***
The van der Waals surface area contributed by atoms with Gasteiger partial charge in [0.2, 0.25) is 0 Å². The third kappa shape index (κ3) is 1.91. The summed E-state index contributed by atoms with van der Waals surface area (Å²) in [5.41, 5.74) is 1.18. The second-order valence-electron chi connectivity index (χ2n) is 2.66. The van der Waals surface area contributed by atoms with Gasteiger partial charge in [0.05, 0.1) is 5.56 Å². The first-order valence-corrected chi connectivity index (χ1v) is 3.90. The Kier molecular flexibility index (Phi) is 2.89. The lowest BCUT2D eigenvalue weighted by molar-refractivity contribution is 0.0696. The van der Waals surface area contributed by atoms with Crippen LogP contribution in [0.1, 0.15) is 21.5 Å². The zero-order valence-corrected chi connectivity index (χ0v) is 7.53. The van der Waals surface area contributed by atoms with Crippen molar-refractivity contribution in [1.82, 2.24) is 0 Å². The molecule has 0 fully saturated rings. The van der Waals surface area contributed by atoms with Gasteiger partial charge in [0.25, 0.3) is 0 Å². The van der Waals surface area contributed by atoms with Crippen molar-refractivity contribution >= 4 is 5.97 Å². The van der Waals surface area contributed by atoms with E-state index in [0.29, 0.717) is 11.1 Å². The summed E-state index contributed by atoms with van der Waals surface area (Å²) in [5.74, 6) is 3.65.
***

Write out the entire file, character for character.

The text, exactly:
The van der Waals surface area contributed by atoms with Gasteiger partial charge in [0.2, 0.25) is 0 Å². The third kappa shape index (κ3) is 1.91. The summed E-state index contributed by atoms with van der Waals surface area (Å²) in [5.41, 5.74) is 1.18. The second-order valence-electron chi connectivity index (χ2n) is 2.66. The van der Waals surface area contributed by atoms with Gasteiger partial charge in [0.05, 0.1) is 5.56 Å². The first-order valence-corrected chi connectivity index (χ1v) is 3.90. The Kier molecular flexibility index (Phi) is 2.89. The lowest BCUT2D eigenvalue weighted by molar-refractivity contribution is 0.0696. The van der Waals surface area contributed by atoms with Crippen LogP contribution in [0.1, 0.15) is 21.5 Å². The zero-order valence-corrected chi connectivity index (χ0v) is 7.53. The van der Waals surface area contributed by atoms with Crippen molar-refractivity contribution in [1.82, 2.24) is 0 Å². The molecule has 0 fully saturated rings. The van der Waals surface area contributed by atoms with Gasteiger partial charge in [0.25, 0.3) is 0 Å². The van der Waals surface area contributed by atoms with Crippen molar-refractivity contribution >= 4 is 5.97 Å². The van der Waals surface area contributed by atoms with E-state index in [0.29, 0.717) is 11.1 Å². The summed E-state index contributed by atoms with van der Waals surface area (Å²) in [5.74, 6) is 3.65.